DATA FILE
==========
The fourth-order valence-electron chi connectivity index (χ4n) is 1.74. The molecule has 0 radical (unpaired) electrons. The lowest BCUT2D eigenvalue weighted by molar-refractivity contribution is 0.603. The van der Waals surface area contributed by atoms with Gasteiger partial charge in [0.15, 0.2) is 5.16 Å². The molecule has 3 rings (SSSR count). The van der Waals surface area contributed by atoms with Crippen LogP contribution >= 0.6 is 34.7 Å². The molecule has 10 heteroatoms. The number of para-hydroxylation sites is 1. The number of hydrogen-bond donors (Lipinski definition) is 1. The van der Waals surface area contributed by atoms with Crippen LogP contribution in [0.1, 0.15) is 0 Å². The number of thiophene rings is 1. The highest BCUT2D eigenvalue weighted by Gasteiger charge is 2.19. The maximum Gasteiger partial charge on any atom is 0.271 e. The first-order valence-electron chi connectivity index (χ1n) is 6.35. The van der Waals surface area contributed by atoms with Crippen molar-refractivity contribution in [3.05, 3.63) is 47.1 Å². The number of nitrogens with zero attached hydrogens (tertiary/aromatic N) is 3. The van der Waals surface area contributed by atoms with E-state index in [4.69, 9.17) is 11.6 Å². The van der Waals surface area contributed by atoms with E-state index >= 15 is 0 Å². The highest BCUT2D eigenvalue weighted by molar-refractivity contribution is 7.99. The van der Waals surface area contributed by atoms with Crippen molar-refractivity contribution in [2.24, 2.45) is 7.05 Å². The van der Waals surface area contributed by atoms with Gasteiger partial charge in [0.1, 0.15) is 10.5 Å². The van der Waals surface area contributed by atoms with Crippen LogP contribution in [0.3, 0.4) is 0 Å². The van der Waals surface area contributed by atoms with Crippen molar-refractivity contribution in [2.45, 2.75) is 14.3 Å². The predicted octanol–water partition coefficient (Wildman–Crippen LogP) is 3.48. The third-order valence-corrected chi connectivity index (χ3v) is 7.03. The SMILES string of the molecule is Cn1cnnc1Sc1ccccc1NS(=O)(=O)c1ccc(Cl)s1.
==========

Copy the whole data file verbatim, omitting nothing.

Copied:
The fourth-order valence-electron chi connectivity index (χ4n) is 1.74. The molecule has 0 radical (unpaired) electrons. The lowest BCUT2D eigenvalue weighted by molar-refractivity contribution is 0.603. The van der Waals surface area contributed by atoms with Gasteiger partial charge in [0.15, 0.2) is 5.16 Å². The molecule has 3 rings (SSSR count). The van der Waals surface area contributed by atoms with Crippen LogP contribution >= 0.6 is 34.7 Å². The molecule has 10 heteroatoms. The number of para-hydroxylation sites is 1. The number of hydrogen-bond donors (Lipinski definition) is 1. The van der Waals surface area contributed by atoms with Crippen LogP contribution in [0.1, 0.15) is 0 Å². The number of thiophene rings is 1. The highest BCUT2D eigenvalue weighted by Gasteiger charge is 2.19. The maximum Gasteiger partial charge on any atom is 0.271 e. The first-order valence-electron chi connectivity index (χ1n) is 6.35. The van der Waals surface area contributed by atoms with Crippen molar-refractivity contribution in [3.05, 3.63) is 47.1 Å². The number of nitrogens with zero attached hydrogens (tertiary/aromatic N) is 3. The van der Waals surface area contributed by atoms with E-state index in [4.69, 9.17) is 11.6 Å². The van der Waals surface area contributed by atoms with E-state index >= 15 is 0 Å². The highest BCUT2D eigenvalue weighted by molar-refractivity contribution is 7.99. The van der Waals surface area contributed by atoms with Crippen molar-refractivity contribution in [2.24, 2.45) is 7.05 Å². The van der Waals surface area contributed by atoms with Gasteiger partial charge in [0.1, 0.15) is 10.5 Å². The van der Waals surface area contributed by atoms with Crippen LogP contribution in [0.3, 0.4) is 0 Å². The van der Waals surface area contributed by atoms with Crippen molar-refractivity contribution in [2.45, 2.75) is 14.3 Å². The predicted octanol–water partition coefficient (Wildman–Crippen LogP) is 3.48. The third-order valence-corrected chi connectivity index (χ3v) is 7.03. The SMILES string of the molecule is Cn1cnnc1Sc1ccccc1NS(=O)(=O)c1ccc(Cl)s1.